One of the most durable of the Western – or perhaps I should say Axial – metaphors associates waking with enlightenment, with spiritual vision, and sleeping with everydayness, with existential blindness – sleeping through life.
Like many of these Axial metaphors, in the capitalist world, there is a certain literalism that takes over and, while destroying the material basis for these metaphors, continues to use them as though our value system were unchanged. In this, it is like what has happened to youth. There are complicated demographic reasons that the material basis of youth (what it connoted, socially) started changing in the seventeenth century. Partly this was due to the end of the family house – in much of Western Europe, sons ceased to live in the family house when they got married, but started their own, a business that required capital that was usually unavailable to an eighteen or twenty year old, thus opening up a period of suspense, of being neither in nor out of the family, and creating the protoform of youth. But this transformation still did not change so much the Axial value set on youth, always in reference to Age. It signified the time of rebirth, of freshness, of adventure. Only in the late nineteenth and twentieth century did youth become a mandate – an actual goal in life. Since life is biologically about aging, the imperative of youth – which has resulted in advice about “staying young” given to codgers who are fingering the shroud, so to speak, or posted up on corkboard in old folks homes – destroyed the culture of age, with its ideal of wisdom. The realisation of that ideal was, of course, rare – you are old, Father William – but it has now been put on the kind of reservation the west always uses to manage aborigines.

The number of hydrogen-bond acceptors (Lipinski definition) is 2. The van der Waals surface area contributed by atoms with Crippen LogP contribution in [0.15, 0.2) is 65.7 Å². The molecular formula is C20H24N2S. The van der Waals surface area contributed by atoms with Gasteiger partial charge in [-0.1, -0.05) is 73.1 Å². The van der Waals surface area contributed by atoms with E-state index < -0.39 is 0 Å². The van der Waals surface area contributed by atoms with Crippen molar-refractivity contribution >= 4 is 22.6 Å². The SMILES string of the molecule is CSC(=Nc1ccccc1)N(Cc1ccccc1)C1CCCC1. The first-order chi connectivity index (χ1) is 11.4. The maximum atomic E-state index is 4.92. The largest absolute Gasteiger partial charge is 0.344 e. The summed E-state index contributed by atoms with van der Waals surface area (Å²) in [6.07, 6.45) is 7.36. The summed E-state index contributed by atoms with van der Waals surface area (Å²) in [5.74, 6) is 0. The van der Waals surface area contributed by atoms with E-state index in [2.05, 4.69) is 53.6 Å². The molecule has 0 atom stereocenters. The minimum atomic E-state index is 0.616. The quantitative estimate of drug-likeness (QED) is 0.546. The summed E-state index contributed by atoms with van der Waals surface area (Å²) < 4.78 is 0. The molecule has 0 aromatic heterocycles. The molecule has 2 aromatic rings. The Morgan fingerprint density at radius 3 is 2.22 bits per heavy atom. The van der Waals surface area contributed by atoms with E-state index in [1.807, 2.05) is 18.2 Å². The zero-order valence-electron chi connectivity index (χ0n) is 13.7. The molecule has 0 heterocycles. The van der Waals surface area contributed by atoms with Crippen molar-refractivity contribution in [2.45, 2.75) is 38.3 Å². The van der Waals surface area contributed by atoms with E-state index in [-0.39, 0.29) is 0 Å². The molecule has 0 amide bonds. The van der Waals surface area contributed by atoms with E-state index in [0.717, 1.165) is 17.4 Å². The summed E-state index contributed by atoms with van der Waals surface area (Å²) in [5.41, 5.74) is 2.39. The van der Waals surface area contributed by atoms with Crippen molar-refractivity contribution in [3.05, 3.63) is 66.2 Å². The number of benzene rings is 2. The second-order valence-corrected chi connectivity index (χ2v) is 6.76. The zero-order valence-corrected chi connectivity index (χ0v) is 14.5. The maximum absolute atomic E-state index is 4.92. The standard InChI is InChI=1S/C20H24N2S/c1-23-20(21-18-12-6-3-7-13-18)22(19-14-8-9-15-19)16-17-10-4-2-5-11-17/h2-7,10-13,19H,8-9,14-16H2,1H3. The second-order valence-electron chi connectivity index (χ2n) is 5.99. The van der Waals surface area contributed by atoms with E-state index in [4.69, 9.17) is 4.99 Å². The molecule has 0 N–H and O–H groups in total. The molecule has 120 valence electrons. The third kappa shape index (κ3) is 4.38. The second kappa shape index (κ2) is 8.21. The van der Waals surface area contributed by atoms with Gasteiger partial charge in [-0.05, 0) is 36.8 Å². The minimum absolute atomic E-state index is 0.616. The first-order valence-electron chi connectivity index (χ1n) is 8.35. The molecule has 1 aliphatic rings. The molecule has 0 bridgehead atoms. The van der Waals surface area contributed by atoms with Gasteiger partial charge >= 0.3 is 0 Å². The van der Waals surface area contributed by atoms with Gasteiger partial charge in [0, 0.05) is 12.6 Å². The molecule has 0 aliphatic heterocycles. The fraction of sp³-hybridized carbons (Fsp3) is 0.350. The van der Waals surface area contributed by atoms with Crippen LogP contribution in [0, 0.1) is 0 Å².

Sleeping, too, has been swept into the anti-biological regime of late capitalism. A metaphor for the enemy of enlightenment, it is now targeted for liquidation by the plutocracy and, in an ironic twist, its absense causes enlightenment to become an impossible dream, a relic. To sleep is to escape from the 24/7 world, to refuse – by the most basic of refusals that the consciousness can make – the function of producer and consumer. Jonathan Crary, in 24/7, recounts a research project being funded by the military that is seeking to unlock the biochemical secrets of the white crowned sparrow, which doesn’t sleep during its fall migration. “The aim is to discover ways to enable people to go without sleep and to function productively and efficiently. The initial objective, quite simply, is the creation of the sleepless soldier, and the white-corwned sparrow study project is only one small part of a braoder military effort to achieve at least limited mastery over human sleep.”
The old revivalist and revolutionary cry – wake up people! – is now in the hands of the worst. Strike a blow against the Empire, and oversleep tomorrow.